Chemistry end of chapter exercises

Does a cation gain protons to form a positive charge or does it lose electrons?

The protons in the nucleus do not change during normal chemical reactions. Only the outer electrons move. Positive charges form when electrons are lost.

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Iron(III) sulfate [Fe 2 (SO 4 ) 3 ] is composed of Fe 3+ and SO 4 2− ions. Explain why a sample of iron(III) sulfate is uncharged.

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Which of the following atoms would be expected to form negative ions in binary ionic compounds and which would be expected to form positive ions: P, I, Mg, Cl, In, Cs, O, Pb, Co?

P, I, Cl, and O would form anions because they are nonmetals. Mg, In, Cs, Pb, and Co would form cations because they are metals.

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Which of the following atoms would be expected to form negative ions in binary ionic compounds and which would be expected to form positive ions: Br, Ca, Na, N, F, Al, Sn, S, Cd?

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Predict the charge on the monatomic ions formed from the following atoms in binary ionic compounds:

(a) P

(b) Mg

(c) Al

(d) O

(e) Cl

(f) Cs

(a) P 3– ; (b) Mg 2+ ; (c) Al 3+ ; (d) O 2– ; (e) Cl ; (f) Cs +

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Predict the charge on the monatomic ions formed from the following atoms in binary ionic compounds:

(a) I

(b) Sr

(c) K

(d) N

(e) S

(f) In

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Write the electron configuration for each of the following ions:

(a) As 3–

(b) I

(c) Be 2+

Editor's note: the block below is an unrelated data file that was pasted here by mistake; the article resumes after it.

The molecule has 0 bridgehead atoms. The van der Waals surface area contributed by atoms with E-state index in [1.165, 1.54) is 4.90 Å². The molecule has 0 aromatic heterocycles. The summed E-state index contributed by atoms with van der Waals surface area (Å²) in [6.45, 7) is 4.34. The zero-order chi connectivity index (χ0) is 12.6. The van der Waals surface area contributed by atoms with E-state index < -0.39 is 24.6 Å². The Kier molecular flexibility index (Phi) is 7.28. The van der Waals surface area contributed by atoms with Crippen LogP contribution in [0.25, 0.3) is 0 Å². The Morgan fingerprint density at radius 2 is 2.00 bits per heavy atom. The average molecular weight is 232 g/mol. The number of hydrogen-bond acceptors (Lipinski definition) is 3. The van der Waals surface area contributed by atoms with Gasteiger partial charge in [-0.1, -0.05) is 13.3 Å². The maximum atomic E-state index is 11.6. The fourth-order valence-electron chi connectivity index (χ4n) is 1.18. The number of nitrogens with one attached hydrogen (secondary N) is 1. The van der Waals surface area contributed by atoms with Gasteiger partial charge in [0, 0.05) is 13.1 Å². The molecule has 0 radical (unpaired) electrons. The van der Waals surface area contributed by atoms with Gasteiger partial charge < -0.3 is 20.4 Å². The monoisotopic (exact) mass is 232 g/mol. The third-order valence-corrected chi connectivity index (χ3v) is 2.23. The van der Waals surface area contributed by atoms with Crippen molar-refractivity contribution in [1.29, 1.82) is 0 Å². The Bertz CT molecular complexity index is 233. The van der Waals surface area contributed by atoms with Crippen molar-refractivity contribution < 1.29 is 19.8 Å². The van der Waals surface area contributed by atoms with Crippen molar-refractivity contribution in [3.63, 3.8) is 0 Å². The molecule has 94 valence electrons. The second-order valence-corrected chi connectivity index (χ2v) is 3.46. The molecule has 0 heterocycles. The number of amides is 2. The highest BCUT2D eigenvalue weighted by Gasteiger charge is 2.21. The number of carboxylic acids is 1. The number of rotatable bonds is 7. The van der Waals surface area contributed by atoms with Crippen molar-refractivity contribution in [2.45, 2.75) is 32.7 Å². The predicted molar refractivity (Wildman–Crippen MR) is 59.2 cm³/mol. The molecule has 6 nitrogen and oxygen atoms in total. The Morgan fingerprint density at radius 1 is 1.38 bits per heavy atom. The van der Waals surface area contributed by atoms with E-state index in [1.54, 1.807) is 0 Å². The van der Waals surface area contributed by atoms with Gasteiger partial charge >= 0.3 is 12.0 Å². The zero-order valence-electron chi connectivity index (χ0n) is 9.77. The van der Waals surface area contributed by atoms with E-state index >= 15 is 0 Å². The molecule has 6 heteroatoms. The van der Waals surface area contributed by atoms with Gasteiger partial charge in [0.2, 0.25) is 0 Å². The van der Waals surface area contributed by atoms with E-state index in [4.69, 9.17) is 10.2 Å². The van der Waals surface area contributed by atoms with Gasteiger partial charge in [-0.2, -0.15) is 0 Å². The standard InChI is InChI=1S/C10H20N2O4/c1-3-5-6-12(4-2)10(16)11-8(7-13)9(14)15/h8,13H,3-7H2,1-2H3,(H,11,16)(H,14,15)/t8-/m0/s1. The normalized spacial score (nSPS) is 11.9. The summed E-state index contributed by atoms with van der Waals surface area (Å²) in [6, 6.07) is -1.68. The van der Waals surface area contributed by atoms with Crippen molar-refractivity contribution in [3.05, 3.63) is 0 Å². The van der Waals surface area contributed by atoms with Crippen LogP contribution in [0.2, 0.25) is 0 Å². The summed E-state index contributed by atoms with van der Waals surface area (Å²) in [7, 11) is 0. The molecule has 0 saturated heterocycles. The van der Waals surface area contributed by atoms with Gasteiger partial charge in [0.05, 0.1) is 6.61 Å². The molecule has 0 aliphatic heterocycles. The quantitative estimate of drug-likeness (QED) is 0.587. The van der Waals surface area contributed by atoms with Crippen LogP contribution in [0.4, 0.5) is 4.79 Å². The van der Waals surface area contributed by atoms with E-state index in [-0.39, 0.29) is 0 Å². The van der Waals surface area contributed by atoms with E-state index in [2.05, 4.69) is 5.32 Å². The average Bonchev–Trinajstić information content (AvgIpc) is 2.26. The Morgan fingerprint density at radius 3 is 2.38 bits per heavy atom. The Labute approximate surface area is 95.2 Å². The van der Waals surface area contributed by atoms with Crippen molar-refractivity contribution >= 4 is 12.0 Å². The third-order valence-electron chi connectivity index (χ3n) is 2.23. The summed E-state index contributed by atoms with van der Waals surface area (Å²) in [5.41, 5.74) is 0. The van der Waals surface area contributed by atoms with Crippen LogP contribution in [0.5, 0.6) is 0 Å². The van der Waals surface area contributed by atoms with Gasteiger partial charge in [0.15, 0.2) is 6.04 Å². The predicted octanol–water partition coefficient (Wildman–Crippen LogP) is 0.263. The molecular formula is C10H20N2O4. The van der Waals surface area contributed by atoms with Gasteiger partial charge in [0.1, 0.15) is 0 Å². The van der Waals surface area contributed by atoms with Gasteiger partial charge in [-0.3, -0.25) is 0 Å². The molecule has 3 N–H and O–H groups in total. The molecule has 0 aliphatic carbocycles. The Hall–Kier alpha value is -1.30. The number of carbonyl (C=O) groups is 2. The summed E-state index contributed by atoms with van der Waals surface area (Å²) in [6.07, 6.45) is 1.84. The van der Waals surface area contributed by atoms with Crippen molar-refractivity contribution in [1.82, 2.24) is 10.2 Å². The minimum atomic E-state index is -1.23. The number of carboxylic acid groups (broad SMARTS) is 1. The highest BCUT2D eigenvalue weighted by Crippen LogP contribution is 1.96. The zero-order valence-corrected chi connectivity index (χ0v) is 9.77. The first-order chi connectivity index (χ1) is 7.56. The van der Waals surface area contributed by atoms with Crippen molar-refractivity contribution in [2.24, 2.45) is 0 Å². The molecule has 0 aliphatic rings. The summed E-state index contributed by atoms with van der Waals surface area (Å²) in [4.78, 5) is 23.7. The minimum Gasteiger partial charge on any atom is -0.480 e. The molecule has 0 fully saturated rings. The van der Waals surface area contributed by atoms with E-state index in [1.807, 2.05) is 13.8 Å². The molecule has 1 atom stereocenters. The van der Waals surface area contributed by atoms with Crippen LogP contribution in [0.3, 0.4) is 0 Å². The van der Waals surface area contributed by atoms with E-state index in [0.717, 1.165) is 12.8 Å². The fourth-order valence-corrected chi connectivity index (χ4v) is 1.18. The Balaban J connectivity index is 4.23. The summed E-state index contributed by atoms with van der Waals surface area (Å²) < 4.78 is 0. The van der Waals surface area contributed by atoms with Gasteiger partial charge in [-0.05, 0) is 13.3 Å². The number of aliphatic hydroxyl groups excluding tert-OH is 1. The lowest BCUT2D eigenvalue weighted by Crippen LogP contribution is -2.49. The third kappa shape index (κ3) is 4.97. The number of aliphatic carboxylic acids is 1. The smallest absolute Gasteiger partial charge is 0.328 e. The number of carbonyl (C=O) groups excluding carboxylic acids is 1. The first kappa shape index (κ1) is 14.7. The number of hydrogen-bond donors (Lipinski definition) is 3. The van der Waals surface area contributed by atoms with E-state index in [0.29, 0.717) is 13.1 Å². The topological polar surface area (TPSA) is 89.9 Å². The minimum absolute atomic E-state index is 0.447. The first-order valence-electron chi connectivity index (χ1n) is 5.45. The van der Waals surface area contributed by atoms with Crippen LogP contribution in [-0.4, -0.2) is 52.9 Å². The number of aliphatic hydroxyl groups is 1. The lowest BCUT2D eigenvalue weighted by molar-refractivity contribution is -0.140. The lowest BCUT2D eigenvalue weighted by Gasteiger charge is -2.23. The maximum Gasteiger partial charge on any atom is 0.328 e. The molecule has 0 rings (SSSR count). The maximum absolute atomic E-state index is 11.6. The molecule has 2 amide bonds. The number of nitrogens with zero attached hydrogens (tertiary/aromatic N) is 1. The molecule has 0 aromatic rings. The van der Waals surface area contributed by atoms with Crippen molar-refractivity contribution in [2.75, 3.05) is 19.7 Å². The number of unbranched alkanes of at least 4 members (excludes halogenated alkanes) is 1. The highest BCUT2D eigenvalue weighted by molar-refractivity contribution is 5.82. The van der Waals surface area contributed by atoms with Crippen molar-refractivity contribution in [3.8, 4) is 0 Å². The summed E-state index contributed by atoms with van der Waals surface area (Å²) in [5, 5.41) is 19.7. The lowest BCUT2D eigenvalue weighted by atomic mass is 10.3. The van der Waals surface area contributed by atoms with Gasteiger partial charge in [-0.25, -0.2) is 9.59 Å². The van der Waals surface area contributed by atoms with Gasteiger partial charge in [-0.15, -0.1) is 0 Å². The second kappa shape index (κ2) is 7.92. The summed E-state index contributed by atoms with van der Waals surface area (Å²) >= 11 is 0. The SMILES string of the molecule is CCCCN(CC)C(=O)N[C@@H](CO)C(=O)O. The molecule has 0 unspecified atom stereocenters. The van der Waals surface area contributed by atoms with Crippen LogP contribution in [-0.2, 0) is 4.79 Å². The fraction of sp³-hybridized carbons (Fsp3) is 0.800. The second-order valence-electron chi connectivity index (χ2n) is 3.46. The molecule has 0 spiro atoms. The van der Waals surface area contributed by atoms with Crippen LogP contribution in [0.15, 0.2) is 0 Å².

(d) Cd 2+

(e) O 2–

(f) Ga 3+

(g) Li +

(h) N 3–

(i) Sn 2+

(j) Co 2+

(k) Fe 2+

(l) As 3+

(a) [Ar]4 s 2 3 d 10 4 p 6 ; (b) [Kr]4 d 10 5 s 2 5 p 6 (c) 1 s 2 (d) [Kr]4 d 10 ; (e) [He]2 s 2 2 p 6 ; (f) [Ar]3 d 10 ; (g) 1 s 2 (h) [He]2 s 2 2 p 6 (i) [Kr]4 d 10 5 s 2 (j) [Ar]3 d 7 (k) [Ar]3 d 6 , (l) [Ar]3 d 10 4 s 2

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Write the electron configuration for the monatomic ions formed from the following elements (which form the greatest concentration of monatomic ions in seawater):

(a) Cl

(b) Na

(c) Mg

(d) Ca

(e) K

(f) Br

(g) Sr

(h) F

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Write out the full electron configuration for each of the following atoms and for the monatomic ion found in binary ionic compounds containing the element:

(a) Al

(b) Br

(c) Sr

(d) Li

(e) As

(f) S

(a) 1 s 2 2 s 2 2 p 6 3 s 2 3 p 1 ; Al 3+ : 1 s 2 2 s 2 2 p 6 ; (b) 1 s 2 2 s 2 2 p 6 3 s 2 3 p 6 3 d 10 4 s 2 4 p 5 ; 1 s 2 2 s 2 2 p 6 3 s 2 3 p 6 3 d 10 4 s 2 4 p 6 ; (c) 1 s 2 2 s 2 2 p 6 3 s 2 3 p 6 3 d 10 4 s 2 4 p 6 5 s 2 ; Sr 2+ : 1 s 2 2 s 2 2 p 6 3 s 2 3 p 6 3 d 10 4 s 2 4 p 6 ; (d) 1 s 2 2 s 1 ; Li + : 1 s 2 ; (e) 1 s 2 2 s 2 2 p 6 3 s 2 3 p 6 3 d 10 4 s 2 4 p 3 ; 1 s 2 2 s 2 2 p 6 3 s 2 3 p 6 3 d 10 4 s 2 4 p 6 ; (f) 1 s 2 2 s 2 2 p 6 3 s 2 3 p 4 ; 1 s 2 2 s 2 2 p 6 3 s 2 3 p 6

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From the labels of several commercial products, prepare a list of six ionic compounds in the products. For each compound, write the formula. (You may need to look up some formulas in a suitable reference.)

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Questions & Answers

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fullerene is a bucky ball aka Carbon 60 molecule. It was name by the architect Fuller. He design the geodesic dome. it resembles a soccer ball.
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That is a great question Damian. best way to answer that question is to Google it. there are hundreds of applications for buck minister fullerenes, from medical to aerospace. you can also find plenty of research papers that will give you great detail on the potential applications of fullerenes.
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Mostly, they use nano carbon for electronics and for materials to be strengthened.
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Graphene has a hexagonal structure
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Practice Key Terms 2

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Source:  OpenStax, Ut austin - principles of chemistry. OpenStax CNX. Mar 31, 2016 Download for free at http://legacy.cnx.org/content/col11830/1.13